Returning Worker Exception Act Aims for H-2B Relief

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New federal legislation has been introduced that, if passed, could prove a fillip for trainers struggling to find and hold on to immigrant grooms, hotwalkers and exercise riders in a labor market already squeezed thin.

The H-2B Returning Worker Exception Act of 2021, introduced Tuesday, is designed to “develop a long-term solution to permanently address” the annual H-2B visa cap.

According to the bill as currently written, it amends the definition of “returning worker” to include anyone who has entered the U.S. on an H-2B visa in any one of the three previous years.

Among other changes, the bill seeks to streamline the application process, requiring the Department of Labor to maintain a public online job registry. It would also implement new integrity measures and anti-fraud provisions.

It was co-authored by a bipartisan group of lawmakers, including Reps. Henry Cuellar (D-TX), David Joyce (R-OH), Bill Keating (D-MA) Chellie Pingree (D-ME), Steve Chabot (R-OH), and Andy Harris (R-MD).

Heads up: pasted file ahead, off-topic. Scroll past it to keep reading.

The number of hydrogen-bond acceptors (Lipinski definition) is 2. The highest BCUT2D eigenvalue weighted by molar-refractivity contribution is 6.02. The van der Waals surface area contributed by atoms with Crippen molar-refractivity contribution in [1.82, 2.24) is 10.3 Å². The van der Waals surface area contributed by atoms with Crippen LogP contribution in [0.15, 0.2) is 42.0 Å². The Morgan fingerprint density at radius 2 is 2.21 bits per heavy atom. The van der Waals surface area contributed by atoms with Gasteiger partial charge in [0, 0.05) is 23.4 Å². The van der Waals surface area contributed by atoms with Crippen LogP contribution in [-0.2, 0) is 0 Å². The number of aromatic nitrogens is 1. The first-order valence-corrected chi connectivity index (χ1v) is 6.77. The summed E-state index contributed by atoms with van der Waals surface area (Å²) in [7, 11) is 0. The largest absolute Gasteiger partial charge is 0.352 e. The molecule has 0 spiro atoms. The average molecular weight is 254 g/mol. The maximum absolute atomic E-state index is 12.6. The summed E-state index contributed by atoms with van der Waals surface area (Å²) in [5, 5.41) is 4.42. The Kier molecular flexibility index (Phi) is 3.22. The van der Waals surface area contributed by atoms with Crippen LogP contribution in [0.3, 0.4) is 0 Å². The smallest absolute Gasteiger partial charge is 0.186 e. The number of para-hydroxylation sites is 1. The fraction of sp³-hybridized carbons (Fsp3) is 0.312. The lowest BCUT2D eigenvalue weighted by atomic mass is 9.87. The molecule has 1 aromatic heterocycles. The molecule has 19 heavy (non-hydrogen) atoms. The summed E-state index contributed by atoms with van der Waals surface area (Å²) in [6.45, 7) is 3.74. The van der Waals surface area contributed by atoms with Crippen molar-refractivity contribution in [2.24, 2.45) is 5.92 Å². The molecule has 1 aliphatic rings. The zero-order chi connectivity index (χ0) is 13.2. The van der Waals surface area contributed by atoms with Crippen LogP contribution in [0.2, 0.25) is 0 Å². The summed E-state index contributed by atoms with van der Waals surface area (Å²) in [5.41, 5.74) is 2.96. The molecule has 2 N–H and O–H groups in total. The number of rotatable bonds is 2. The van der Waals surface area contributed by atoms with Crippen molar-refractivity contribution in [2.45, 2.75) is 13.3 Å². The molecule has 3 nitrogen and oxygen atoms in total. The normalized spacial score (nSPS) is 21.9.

The H-2B is arguably the most commonly requested visa for backstretch workers, and is awarded to seasonal “non-agricultural” workers like those in landscaping, hospitality sectors, the seafood industry and in some construction jobs.

The number of H-2Bs is capped at 66,000 annually, with an even split of 33,000 available for each half of the federal government's fiscal year. And while additional visas are frequently made available, they're not always enough to meet demand.

To help release a bit of steam from the system, congress has periodically enacted a returning worker provision, which permits those who had previously been in the U.S. on an H-2B visa–granted during a particular period–to be exempt from that cap.

For example, the last time this program went into effect–towards the end of Dec. 2015–the returning worker exemption permitted those who had previously held an H-2B visa issued between Oct. 2012 and Sept. 2015 to be cap-exempt for fiscal year 2016.

That exemption expired at the end of 2016 and has not been re-enacted since.

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